Children of Men – John Tavener, et al (2006): This is a strange “score” because it’s not really a score in the traditional sense. It is part compilation score, filled with pre-existing Tavener works, pop/rock songs, Handel, Mahler, Penderecki, and others, and part new score because Tavener wrote a new piece for it. This piece, Fragments of a Prayer, is a sort of touchstone for most of the film’s score and comes back throughout the film. Taken as an aesthetic whole, the soundscape, musical and sound design, of Children of Men is a triumph in and of itself and that the film is also great makes the finished project one of the best science fiction films of the last decade, maybe even in the history of the genre. The fact that the score is a hybrid of pre-existing music and a piece composed for the film, but also an independent work, might conjure up thoughts of 2001: A Space Odyssey, but what Cuaron did in assembling is score is not really what Kubrick did. Kubrick had a score written by Alex North but decided (rightly or wrongly, I have yet to compare them) that his temp score best fit his vision of the film. Cuaron and his team were inspired by the music of Tavener during the writing process and decided that his music fit the tone of the film (which is does to beautiful and heartbreaking effect) and rather than have someone try to imitate it made the choice to approach Tavener about being involved with the project. Thankfully to film and film music fans everywhere, the composer said yes.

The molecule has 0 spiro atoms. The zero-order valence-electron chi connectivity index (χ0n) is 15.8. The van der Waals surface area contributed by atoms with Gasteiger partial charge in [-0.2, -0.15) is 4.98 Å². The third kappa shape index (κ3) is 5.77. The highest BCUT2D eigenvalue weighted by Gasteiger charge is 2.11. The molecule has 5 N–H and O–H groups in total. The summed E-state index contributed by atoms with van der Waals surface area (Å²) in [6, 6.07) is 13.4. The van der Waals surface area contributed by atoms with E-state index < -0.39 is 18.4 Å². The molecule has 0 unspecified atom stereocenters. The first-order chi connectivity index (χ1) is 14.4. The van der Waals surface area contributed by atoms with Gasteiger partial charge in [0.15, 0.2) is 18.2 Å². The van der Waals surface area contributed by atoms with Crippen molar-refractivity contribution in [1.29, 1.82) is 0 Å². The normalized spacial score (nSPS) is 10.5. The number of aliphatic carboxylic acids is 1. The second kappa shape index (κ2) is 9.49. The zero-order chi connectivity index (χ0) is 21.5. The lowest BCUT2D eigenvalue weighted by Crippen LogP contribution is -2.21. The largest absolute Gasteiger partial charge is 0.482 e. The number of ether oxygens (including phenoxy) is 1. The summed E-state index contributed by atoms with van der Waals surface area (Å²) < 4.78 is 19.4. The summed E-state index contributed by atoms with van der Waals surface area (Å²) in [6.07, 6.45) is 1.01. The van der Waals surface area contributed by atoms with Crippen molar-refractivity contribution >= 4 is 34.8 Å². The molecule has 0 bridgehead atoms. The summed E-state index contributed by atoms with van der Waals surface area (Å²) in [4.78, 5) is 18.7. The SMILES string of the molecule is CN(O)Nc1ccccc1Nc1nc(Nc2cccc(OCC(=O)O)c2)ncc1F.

Sunshine – John Murphy and Underworld (2007): A joint score written by two frequent collaborators of director Danny Boyle, Sunshine is the story of a crew on a mission to restart the dying sun. The composers devised two main thematic ideas for the score, one of which – “Adagio in D Minor” written by Murphy – is one of my favorite film themes of recent memory. Underworld, an electronic music outfit, contributed a contrasting theme that is more hopeful and could be said to represent the promise of a reborn sun. The composers collaborated on multiple tracks (or at least are listed as co-composers of five of the album’s nineteen tracks) and can be said to have contributed equally to developing the sound of the score. Equal parts orchestral and electronic and at times verging on noise and pure sound, the score helps to counterpoint the crew of the Icarus II’s striving against terrible odds and ordeals to complete their mission. (On a side note, while this is one of my favorite sci-fi films of the past decade, I do have some issues with the last act of the film…almost turns into a slasher film after being a taut, psychological thriller for the first two acts.) The score has some minimalistic elements with static chords, repeating rhythms, and other elements, but in the end, it is very distinctive and fits in with the film’s visuals almost perfectly.